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04 Sep 20:00

Watch the Late Joan Rivers Interview GWAR and Van Halen’s David Lee Roth

by Axl Rosenberg
Tertiarymatt today I learned Joan Rivers died from Metal Sucks.

Before she was late, natch.

The post Watch the Late Joan Rivers Interview GWAR and Van Halen’s David Lee Roth appeared first on MetalSucks.

05 Sep 00:02

Trsst: a secure and distributed blog platform for the open web


More on that.

Trsst is a system of social communications that supports the open web, protects freedom of speech, affords proof of authorship, protects privacy and anonymity, and allows content creators to be compensated for their work.

Existing means of social communications, particularly popular services like Twitter and Facebook, are lacking on all of these counts. In that the content generated on these services is largely unreachable except to members of these services, and that these services no longer support open web standards like RSS, they do not support the open web. In that these services are controlled by corporations, the shareholders and directors could at any time overturn any commitment or promise of privacy or anonymity. In that these corporations operate with license from and under the jurisdiction of a government, these governments have many times legally compelled them to do so. Most if not all governments today actively engage in covertly tracking the communications of their citizenry. And most bloggers today will readily acknowledge the difficulty of making money writing for the web, especially the social web.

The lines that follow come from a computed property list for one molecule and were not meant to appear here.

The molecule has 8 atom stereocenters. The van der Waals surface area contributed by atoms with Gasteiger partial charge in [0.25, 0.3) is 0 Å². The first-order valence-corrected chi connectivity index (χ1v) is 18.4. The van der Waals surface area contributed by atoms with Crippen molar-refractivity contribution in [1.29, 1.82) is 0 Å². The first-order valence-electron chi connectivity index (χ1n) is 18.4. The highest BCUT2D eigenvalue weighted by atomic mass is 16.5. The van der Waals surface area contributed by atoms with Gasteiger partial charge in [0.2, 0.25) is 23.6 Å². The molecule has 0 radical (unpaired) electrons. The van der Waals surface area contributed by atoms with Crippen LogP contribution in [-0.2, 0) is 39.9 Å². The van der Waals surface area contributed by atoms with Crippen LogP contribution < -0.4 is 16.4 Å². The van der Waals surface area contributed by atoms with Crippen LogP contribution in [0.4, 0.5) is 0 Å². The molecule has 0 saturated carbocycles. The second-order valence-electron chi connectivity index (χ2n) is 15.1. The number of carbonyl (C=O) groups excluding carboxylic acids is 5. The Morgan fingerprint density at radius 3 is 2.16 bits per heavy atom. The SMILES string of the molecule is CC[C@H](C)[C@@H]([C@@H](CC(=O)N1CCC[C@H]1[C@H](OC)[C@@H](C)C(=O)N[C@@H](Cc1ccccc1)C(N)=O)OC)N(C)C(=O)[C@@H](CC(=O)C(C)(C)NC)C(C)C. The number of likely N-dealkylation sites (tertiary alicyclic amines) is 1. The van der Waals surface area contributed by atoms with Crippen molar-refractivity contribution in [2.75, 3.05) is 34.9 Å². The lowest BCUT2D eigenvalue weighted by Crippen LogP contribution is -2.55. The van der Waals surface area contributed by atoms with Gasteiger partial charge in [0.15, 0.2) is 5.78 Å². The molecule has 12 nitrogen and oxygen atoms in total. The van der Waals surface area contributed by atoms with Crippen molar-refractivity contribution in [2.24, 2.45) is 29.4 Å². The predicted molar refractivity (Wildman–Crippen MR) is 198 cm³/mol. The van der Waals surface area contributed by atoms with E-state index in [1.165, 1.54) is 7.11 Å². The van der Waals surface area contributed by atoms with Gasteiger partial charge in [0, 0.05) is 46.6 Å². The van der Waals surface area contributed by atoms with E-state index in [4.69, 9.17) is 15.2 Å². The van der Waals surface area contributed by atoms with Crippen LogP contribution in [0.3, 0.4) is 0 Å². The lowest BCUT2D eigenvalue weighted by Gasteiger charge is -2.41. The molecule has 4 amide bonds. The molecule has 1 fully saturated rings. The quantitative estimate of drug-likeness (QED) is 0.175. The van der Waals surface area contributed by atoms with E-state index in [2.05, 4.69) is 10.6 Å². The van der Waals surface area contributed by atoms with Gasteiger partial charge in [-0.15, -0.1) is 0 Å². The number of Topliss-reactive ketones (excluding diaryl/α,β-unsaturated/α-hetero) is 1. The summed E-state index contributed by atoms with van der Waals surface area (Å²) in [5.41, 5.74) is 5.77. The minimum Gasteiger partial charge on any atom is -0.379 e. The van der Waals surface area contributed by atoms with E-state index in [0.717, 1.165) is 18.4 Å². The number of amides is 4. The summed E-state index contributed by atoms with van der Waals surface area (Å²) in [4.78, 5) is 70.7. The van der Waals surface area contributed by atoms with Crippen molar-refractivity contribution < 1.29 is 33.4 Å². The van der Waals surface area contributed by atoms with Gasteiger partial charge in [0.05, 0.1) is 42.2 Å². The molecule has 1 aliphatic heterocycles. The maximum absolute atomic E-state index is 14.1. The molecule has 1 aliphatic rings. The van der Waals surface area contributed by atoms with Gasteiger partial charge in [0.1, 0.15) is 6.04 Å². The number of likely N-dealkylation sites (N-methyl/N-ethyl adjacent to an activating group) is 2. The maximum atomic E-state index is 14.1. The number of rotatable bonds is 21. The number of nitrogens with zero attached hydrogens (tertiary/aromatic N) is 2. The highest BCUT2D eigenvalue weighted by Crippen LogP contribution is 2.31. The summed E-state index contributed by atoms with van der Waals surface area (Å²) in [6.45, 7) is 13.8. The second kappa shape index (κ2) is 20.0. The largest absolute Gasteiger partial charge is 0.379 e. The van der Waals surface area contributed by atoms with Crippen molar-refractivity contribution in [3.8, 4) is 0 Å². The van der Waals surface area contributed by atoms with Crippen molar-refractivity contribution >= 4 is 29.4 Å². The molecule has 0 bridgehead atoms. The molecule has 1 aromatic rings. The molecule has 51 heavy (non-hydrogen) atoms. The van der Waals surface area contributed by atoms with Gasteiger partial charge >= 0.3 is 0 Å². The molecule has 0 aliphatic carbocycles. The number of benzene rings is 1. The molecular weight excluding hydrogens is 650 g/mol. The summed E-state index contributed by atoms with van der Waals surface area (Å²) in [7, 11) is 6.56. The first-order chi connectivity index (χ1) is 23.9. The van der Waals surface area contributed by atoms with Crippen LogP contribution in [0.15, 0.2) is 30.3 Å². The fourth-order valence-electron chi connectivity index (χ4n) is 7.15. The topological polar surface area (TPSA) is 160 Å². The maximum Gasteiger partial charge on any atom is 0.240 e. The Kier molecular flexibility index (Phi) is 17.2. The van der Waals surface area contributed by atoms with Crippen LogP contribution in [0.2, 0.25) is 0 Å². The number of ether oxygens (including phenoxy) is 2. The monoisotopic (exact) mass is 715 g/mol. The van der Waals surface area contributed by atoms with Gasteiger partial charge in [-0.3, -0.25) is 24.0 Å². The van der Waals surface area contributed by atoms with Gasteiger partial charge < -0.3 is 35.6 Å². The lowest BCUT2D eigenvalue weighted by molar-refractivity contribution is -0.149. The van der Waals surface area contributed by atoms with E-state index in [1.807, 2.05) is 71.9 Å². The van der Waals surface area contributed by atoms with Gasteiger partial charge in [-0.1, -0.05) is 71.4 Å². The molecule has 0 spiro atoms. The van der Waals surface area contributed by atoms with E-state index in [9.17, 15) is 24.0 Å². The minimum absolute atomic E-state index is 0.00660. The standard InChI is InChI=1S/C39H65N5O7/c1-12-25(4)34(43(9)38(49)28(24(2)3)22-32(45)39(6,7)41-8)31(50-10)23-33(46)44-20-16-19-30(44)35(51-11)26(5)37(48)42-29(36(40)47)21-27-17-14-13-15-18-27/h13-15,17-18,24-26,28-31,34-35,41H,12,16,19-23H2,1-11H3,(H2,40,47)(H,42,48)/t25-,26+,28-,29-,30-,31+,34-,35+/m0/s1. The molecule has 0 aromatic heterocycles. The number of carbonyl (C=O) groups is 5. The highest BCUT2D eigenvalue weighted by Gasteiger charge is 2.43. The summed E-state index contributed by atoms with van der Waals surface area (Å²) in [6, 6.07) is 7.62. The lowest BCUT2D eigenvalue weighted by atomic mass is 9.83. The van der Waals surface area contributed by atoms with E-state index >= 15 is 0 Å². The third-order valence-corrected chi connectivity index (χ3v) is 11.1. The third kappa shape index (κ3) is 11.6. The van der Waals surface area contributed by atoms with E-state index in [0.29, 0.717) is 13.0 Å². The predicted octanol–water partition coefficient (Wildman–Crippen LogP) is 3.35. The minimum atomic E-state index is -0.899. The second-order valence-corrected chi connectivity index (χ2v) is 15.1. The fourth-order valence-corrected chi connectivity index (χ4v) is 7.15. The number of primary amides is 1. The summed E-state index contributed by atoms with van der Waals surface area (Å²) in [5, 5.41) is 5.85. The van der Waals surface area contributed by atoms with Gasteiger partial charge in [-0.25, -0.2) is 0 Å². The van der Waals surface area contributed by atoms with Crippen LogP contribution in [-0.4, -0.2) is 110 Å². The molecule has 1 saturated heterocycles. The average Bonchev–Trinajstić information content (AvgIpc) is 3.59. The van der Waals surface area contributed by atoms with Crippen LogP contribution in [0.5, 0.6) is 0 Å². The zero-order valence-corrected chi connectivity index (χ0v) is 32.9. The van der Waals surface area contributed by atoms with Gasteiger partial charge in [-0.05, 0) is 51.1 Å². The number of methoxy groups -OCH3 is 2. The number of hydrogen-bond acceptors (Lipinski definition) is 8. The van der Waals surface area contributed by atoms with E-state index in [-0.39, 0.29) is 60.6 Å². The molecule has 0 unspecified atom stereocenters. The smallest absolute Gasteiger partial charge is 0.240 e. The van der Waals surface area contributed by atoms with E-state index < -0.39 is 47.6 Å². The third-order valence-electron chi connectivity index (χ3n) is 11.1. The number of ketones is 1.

Trsst is social. It supports the common use cases of web logging software, the common use cases of microblogging software, and the common use cases and idioms of social networking applications.

Trsst supports the open web. It works with existing web browsers, desktop and mobile, and no external applications or native software is required. Users can follow existing content feeds without modification, and existing feed readers can follow users' feeds. Private content is kept private, while public posts are search-indexable and open to the world without forced membership or specialized software.

Trsst supports freedom of speech. Creating content with Trsst affords both anonymity and proof of authorship. A user's blogchain provides proof against censorship in the form of message tampering or individual message suppression or omission. The syndicated network protects against censorship by network server blacklisting or keyword filtering.

Trsst protects privacy. It affords encrypted private communications between individuals and encrypted private publishing to groups of individuals. It allows anonymous authorship. Servers host only encrypted content that they are unable to read because only the user holds the decryption keys.